Psychological Self-Help

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are quite good) but they are basically "win-lose" ploys used between
adversaries who do not trust or care much for each other. 
Table 13.1: Guidelines for tough bargaining
"If you don't ask, you don't get." Don't be shy about asking for
what you want and working to get it. 
Start by getting all the information you need. Example: if
buying a used care, have the car tested by a good mechanic
and find out what repairs are needed now or in the near future.
Also, find out what similar cars are selling for, how much the
bank will loan you on such a car, what insurance will cost, the
repair record of similar cars, the resale value, and so on.
Decide what your initial offer should be and how high you will
It may be wise to first negotiate for something you don't want,
e.g. a car that isn't your preference, in order to get information
about the sales methods of the salesperson and the agency, to
establish yourself as a serious negotiator, to get them to invest
more of their time so they will feel more pressure to make a
sale, and for you to get more practice at bargaining. 
Try to avoid making the first offer. If you do, always give
yourself room to negotiate (and let the other person "win").
Example: If you want to sell your house for $100,000, you
must ask for $110,000 or so. Before bargaining, know the "top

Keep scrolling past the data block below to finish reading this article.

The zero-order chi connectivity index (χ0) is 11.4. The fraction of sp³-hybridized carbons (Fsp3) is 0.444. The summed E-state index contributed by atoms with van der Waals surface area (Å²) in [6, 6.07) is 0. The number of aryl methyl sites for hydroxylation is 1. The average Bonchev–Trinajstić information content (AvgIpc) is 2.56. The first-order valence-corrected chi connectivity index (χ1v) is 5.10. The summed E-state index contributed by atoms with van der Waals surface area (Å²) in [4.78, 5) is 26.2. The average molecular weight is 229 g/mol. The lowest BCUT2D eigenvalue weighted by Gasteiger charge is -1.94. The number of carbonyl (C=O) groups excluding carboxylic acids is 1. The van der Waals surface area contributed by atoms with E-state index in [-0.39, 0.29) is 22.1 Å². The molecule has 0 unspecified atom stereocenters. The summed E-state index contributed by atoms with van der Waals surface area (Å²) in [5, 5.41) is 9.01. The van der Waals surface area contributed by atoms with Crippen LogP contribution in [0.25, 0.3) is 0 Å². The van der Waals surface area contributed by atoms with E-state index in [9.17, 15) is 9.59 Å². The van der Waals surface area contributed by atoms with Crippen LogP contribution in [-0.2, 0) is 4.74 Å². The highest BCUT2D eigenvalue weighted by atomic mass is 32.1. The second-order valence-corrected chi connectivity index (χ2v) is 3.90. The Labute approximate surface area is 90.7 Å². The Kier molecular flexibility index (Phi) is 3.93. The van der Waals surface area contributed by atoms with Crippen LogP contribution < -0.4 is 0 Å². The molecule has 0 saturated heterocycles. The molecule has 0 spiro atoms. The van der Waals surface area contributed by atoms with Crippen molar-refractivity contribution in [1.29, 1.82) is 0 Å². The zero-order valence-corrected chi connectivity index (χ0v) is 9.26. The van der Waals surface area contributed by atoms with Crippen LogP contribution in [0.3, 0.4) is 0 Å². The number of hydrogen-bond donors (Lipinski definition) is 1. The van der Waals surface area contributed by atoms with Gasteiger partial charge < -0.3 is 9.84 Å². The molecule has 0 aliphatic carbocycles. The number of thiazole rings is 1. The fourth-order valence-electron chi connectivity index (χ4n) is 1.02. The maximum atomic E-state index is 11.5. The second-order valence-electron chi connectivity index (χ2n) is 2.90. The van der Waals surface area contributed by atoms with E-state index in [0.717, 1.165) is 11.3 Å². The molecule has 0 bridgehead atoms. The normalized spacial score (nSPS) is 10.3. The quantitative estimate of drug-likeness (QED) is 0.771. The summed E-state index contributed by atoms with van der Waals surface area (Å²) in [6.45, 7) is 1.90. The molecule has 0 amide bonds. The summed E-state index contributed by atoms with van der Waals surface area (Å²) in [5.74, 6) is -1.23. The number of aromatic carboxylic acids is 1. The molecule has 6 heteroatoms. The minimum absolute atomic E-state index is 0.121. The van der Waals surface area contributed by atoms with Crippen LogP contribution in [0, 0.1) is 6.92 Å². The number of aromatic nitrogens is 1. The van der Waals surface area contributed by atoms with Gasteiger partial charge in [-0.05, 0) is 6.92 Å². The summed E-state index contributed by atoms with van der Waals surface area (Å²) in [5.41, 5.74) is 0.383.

price you will give" or the "lowest price you will take" and stick
to it. 
Always know the difference between what a person needs
(must have) and what he/she wants (would like); put priority
on getting what you need, not on getting everything you want.
On the other hand, the other person may only mention what
he/she needs and not what he/she wants; thus, discovering
and meeting his/her wants may be very helpful. Example: a job
applicant may be negotiating for a higher salary but really
wants more status, different title, more responsibility, bigger
office, less stress, etc. 
After the "opening positions"--asking price and first offer--are
established, you should make concessions very slowly and in
small, decreasing amounts. Give a concession only when the
other person won't give you any more and only when you can
get something in return. 
If possible, offer a concession that doesn't cost you anything
but seems valuable to the other party, then ask for another
significant concession from him/her. It may be possible to
make up a big issue or problem, discuss it at length, make it
seem important to you, and pretend to make concessions in
this area if the other side will make additional concessions to
Shake your head and frown at the other person's offers. The
silent treatment makes most people uncomfortable. In some
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